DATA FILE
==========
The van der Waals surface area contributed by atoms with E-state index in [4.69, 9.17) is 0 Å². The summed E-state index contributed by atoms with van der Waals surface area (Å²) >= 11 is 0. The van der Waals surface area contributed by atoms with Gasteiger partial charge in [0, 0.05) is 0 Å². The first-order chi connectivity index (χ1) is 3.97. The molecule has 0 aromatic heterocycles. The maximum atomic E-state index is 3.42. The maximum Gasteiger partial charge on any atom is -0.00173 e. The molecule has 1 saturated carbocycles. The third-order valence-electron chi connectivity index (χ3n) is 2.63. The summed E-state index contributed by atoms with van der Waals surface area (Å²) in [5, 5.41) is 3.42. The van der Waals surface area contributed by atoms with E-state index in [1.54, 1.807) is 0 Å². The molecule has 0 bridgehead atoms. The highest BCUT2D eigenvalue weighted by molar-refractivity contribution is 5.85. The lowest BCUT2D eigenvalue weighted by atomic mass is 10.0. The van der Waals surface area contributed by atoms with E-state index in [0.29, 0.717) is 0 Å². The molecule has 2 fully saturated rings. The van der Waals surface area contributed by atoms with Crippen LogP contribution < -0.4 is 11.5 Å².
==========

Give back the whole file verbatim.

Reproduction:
The van der Waals surface area contributed by atoms with E-state index in [4.69, 9.17) is 0 Å². The summed E-state index contributed by atoms with van der Waals surface area (Å²) >= 11 is 0. The van der Waals surface area contributed by atoms with Gasteiger partial charge in [0, 0.05) is 0 Å². The first-order chi connectivity index (χ1) is 3.97. The molecule has 0 aromatic heterocycles. The maximum atomic E-state index is 3.42. The maximum Gasteiger partial charge on any atom is -0.00173 e. The molecule has 1 saturated carbocycles. The third-order valence-electron chi connectivity index (χ3n) is 2.63. The summed E-state index contributed by atoms with van der Waals surface area (Å²) in [5, 5.41) is 3.42. The van der Waals surface area contributed by atoms with E-state index in [1.54, 1.807) is 0 Å². The molecule has 0 bridgehead atoms. The highest BCUT2D eigenvalue weighted by molar-refractivity contribution is 5.85. The lowest BCUT2D eigenvalue weighted by atomic mass is 10.0. The van der Waals surface area contributed by atoms with E-state index in [0.29, 0.717) is 0 Å². The molecule has 2 fully saturated rings. The van der Waals surface area contributed by atoms with Crippen LogP contribution < -0.4 is 11.5 Å².